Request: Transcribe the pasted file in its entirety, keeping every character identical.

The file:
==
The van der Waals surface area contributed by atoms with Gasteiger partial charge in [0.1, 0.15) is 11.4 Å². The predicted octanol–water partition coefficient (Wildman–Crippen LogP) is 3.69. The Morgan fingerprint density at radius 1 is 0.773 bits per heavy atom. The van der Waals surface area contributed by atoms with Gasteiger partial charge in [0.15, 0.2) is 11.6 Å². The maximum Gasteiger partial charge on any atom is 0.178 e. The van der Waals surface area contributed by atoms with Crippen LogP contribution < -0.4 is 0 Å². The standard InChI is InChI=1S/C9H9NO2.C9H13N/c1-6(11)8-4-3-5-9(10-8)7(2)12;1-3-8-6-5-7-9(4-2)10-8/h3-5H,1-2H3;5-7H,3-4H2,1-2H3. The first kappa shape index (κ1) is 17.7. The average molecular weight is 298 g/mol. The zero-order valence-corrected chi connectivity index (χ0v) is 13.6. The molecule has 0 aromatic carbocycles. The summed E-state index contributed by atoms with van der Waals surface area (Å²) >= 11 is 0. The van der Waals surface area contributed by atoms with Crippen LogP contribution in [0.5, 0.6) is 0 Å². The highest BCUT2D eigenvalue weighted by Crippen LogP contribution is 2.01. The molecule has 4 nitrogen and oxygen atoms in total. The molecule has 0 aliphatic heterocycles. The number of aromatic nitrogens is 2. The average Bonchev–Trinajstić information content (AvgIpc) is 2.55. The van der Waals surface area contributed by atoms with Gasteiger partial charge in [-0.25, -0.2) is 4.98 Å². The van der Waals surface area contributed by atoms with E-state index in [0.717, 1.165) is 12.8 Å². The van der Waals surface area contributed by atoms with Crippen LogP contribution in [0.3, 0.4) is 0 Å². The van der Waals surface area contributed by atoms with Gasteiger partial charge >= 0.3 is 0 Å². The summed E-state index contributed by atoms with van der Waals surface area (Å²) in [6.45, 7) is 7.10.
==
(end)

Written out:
The van der Waals surface area contributed by atoms with Gasteiger partial charge in [0.1, 0.15) is 11.4 Å². The predicted octanol–water partition coefficient (Wildman–Crippen LogP) is 3.69. The Morgan fingerprint density at radius 1 is 0.773 bits per heavy atom. The van der Waals surface area contributed by atoms with Gasteiger partial charge in [0.15, 0.2) is 11.6 Å². The maximum Gasteiger partial charge on any atom is 0.178 e. The van der Waals surface area contributed by atoms with Crippen LogP contribution < -0.4 is 0 Å². The standard InChI is InChI=1S/C9H9NO2.C9H13N/c1-6(11)8-4-3-5-9(10-8)7(2)12;1-3-8-6-5-7-9(4-2)10-8/h3-5H,1-2H3;5-7H,3-4H2,1-2H3. The first kappa shape index (κ1) is 17.7. The average molecular weight is 298 g/mol. The zero-order valence-corrected chi connectivity index (χ0v) is 13.6. The molecule has 0 aromatic carbocycles. The summed E-state index contributed by atoms with van der Waals surface area (Å²) >= 11 is 0. The van der Waals surface area contributed by atoms with Crippen LogP contribution in [0.5, 0.6) is 0 Å². The highest BCUT2D eigenvalue weighted by Crippen LogP contribution is 2.01. The molecule has 4 nitrogen and oxygen atoms in total. The molecule has 0 aliphatic heterocycles. The number of aromatic nitrogens is 2. The average Bonchev–Trinajstić information content (AvgIpc) is 2.55. The van der Waals surface area contributed by atoms with Gasteiger partial charge in [-0.25, -0.2) is 4.98 Å². The van der Waals surface area contributed by atoms with E-state index in [0.717, 1.165) is 12.8 Å². The van der Waals surface area contributed by atoms with Crippen LogP contribution in [0.3, 0.4) is 0 Å². The van der Waals surface area contributed by atoms with Gasteiger partial charge >= 0.3 is 0 Å². The summed E-state index contributed by atoms with van der Waals surface area (Å²) in [6.45, 7) is 7.10.